And of those All-Stars, most of them were role players that had one or two really good years (see Mercker, Kent).

An "All-Star" relief pitcher is a total crap shoot, outside the dominant closers. Not to pick on Mercker--although I like to, because he was a giant douche bag that I place almost all blame on for the Cubs getting rid of Steve Stone and Chip Carray, and I hope he rots in hell for that--but he made an All-Star team just because he was the best option that year from the Cubs. Not because he was genuinely an All-Star.
 
Say what you will, but when I shell out anywhere from $20 to $100bucks to go watch a sporting event I want to see the best possible product on the field. If that means a bunch of roided up players out there, then thats what I want to see. These players are getting paid millions to play a game. If earning that kind of money requires them to take a substance that my in some why have long term negative effects on their body, thats the choice that they are going to have to make. I'm sure Chris Farley would not have been nearly as enjoyable and wold not made near the amount of money he did if it weren't for all of the substances he put in his body. Just like nobody would have a damn clue who Tower, Laser, Turbo, or Nitro are if they weren't on the juice. Simple matter of the fact is, if you want to get to the top, you have to do what ever it takes to get there. And if professional sports expect me to pay out my hard earned money to watch their products, they need to put their best product in front of me.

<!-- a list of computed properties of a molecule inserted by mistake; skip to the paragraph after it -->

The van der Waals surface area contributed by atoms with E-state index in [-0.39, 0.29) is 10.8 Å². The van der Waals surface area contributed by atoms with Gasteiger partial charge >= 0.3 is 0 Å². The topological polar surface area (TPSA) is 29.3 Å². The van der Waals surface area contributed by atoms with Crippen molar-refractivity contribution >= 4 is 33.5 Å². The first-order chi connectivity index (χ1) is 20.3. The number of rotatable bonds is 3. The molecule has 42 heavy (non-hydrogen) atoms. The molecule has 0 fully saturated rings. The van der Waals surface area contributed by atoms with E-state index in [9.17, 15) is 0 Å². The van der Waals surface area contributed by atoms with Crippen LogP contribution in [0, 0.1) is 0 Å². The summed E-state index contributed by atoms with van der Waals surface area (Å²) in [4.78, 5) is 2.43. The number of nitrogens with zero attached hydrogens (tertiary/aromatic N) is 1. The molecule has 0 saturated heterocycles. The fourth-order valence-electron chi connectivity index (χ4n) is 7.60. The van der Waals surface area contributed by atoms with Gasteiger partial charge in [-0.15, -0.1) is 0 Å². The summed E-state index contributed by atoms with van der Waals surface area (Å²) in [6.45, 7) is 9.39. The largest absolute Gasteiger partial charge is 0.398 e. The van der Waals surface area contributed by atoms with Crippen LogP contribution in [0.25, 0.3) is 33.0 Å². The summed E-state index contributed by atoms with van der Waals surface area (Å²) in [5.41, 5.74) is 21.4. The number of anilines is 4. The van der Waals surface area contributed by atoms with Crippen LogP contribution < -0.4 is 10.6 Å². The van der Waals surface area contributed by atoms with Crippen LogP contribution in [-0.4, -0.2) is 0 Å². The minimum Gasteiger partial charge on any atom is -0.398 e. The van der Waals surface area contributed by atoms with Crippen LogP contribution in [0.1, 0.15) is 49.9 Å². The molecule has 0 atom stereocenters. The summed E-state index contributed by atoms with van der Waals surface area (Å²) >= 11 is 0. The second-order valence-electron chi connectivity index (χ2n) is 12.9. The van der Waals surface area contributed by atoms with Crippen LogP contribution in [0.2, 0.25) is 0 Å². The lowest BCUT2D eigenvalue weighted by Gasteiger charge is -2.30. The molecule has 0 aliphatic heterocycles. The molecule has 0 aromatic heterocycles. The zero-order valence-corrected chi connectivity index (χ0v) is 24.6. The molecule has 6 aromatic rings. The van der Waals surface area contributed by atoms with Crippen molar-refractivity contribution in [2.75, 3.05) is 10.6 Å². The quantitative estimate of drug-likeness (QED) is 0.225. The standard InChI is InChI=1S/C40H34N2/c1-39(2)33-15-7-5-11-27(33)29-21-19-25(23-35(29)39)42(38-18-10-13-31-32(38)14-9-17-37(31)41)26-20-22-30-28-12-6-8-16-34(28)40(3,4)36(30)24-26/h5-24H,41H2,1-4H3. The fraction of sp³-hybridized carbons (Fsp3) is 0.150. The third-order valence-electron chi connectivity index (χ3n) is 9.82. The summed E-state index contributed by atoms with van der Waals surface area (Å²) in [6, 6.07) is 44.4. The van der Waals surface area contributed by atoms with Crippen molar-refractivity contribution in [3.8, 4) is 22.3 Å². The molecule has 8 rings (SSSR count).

Sunshine, why do steroids have to fuel the best product? There are plenty of players putting up great numbers and fantastic play with the use of drugs. I mean afterall, this Mitchell report was supposed to be the most in depth report on steroids and it only produced 86 names. And that is over, what, a 5 year span. That is not that many players. Granted, the list probably missed quite a few, but still, if steroids was a rapant problem you would think more names would have been released.

Not to mention, that even with steroids, todays players are having a hard time breaking records that were set by guys not using state of the art homrones. Looking at baseball's past, you can't possibly say that a good product is not possible without drugs. I don't know about you, but I would pay to see many former players. Hell, even Barry Bonds was a phenomonal player that many people paid to see before the steroid era.

Also, by saying that the best product needs to be fueled by steroids doesn't set a very good example for future players. Yes, Chris Farley would not have been as funny if he were not on drugs, but he also wouldn't have been as funny if he were not fat, and comedians hardley hold as much influence over young kids. You grow up watching sports and idolizing particular stars. There also does not seem to be the same pressure that you have to do drugs to be funny. However, the pressure to do steroids in sports seems to be growing. Look at the scadals and the measures that are being taken a the high school level to curb steroid use. It is obviously a problem.

Lastly, rules are still rules. If it is illegal to use steroids in baseball, than it doesn't matter how entertaining the product is, it is still against the rules. I mean some might think it would be entertaining for the batter to carry the bat with him and take swings at defensive players, however, this is against the rules. And no matter how much the fans may pay to see this happen and no matter how great that particular product might be it won't happen and the fans just deal with it.
 
In the above statement I meant to say "without the use of steroids" in the second sentence.